Struggling to sleep? Blame your parents
When it comes to sleep styles there’s no real right or wrong – some of us are night owls who sleep in and others morning larks who are early to bed. While there are pros and cons to both approaches, in extreme cases waking excessively early or staying up until the wee hours can be detrimental to your health, lifestyle and wellbeing. Such extreme sleep patterns have previously been pinned on unavoidable disruptions or unwise living habits, but new research suggests this is not the case. Researchers recently studied more than 2400 patients suffering from sleep apnoea or insomnia, revealing there are specific genes that influence sleep, and sleeping habits often run in families. The experts recommended those suffering from inability to sleep embrace regular exercise, avoid large meals prior to bedtimes, and try to avoid stressing about lack of sleep, as the more anxious you are the harder it is to sleep.
Learn more about how your genes influence your sleep patterns.
The ideal exercise for curbing obesity
We’ve long known that frequent physical activity can reduce the genetic effects of obesity, but is there any ideal type of training? Past studies have addressed this by focusing on just BMI as a measure of obesity. Now, a new study explores the obesity-curbing effects of different types of training by considering an additional four measures of obesity and more closely categorizing the metabolic links. The National Taiwan University study took 18,424 adults aged 30 to 70 years and considered individual genetics and self-reported exercise routines. Researchers found the most effective ways to reduce BMI in those predisposed to obesity were jogging, power walking and walking – which is good news, as they are all easily accessible activities for the masses. Dancing and long yoga sessions were also identified as being beneficial.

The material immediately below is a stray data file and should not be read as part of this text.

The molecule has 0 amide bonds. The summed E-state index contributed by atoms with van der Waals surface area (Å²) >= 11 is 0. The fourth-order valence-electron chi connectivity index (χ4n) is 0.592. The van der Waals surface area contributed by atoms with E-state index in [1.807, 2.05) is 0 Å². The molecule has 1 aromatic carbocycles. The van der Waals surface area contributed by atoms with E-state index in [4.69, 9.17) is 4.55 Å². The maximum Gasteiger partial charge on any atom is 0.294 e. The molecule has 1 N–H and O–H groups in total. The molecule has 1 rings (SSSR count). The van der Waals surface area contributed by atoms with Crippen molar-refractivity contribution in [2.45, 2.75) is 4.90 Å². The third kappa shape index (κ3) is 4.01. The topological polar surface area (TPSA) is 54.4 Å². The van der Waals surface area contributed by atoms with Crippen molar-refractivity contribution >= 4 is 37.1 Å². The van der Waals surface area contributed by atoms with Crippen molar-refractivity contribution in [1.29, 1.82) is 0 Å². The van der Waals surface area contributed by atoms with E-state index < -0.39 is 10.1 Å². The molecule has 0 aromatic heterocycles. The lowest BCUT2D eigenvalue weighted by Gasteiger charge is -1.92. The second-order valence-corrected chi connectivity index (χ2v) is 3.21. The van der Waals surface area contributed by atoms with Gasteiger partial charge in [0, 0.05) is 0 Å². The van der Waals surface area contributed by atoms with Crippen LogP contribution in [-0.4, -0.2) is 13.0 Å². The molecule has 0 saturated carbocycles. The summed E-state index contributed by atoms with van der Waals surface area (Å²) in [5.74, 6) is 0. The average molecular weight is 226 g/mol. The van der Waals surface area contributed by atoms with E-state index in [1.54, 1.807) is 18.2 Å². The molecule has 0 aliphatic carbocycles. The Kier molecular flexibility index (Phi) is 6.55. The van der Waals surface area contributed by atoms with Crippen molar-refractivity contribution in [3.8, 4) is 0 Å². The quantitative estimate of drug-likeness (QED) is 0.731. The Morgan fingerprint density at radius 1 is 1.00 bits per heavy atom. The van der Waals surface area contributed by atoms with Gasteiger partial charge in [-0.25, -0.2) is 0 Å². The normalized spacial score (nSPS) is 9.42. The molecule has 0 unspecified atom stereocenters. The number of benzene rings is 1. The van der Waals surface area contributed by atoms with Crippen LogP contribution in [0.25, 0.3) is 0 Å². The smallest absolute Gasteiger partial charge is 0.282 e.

Learn more about the most exercise that most effectively combats the genetic effects that contribute to obesity.
Desk jobs might not be as risky as we think
We are constantly hearing that sitting is the new smoking, but new research brings some good news for the desk-bound. A study of almost 3600 African American adults shows that occupational sitting doesn’t lead to the same health risks as leisure-time sitting. The study, which considered individual demographic, lifestyle and health information over an eight-year period, showed that often or always sitting at work was not linked to an increased likelihood of death and heart disease. However, sitting watching television for four or more hours carried a 50 percent greater risk of death and heart disease than watching the box for less than two hours a day. There is some good news for those who love their spot on the sofa; researchers provide more evidence that exercise can undo the harmful effects of too much sitting. Participants who exercised for at least 150 minutes a day had a lower risk of health problems even if they also watched a lot of television. Learn more about how not all sitting is created equally.
Survey shows the workouts that will keep you on trend
Thanks to a new 2019 Mindbody Wellness Index Report we’ve got more evidence supporting the popularity of yoga. The study of 17,000 Americans aged between 18 – 65 highlighted that yoga is the top group exercise across all age groups, with 25 percent of people currently practicing group yoga at least once a week. Strength-based training was in second place, and dance workouts were also extremely popular. When it came to what type of exercise was going to be hot in the years to come, yoga again came out on top. The greatest proportion of participants (14 percent) reported that trying a yoga class was next on their “to do” list – on par with swimming. The popularity of kickboxing and martial arts also looks set to rise. Kickboxing was the number one activity that those under 45 were looking to try next, with 13 percent looking to try give it a go, and 11 percent keen to experience martial arts.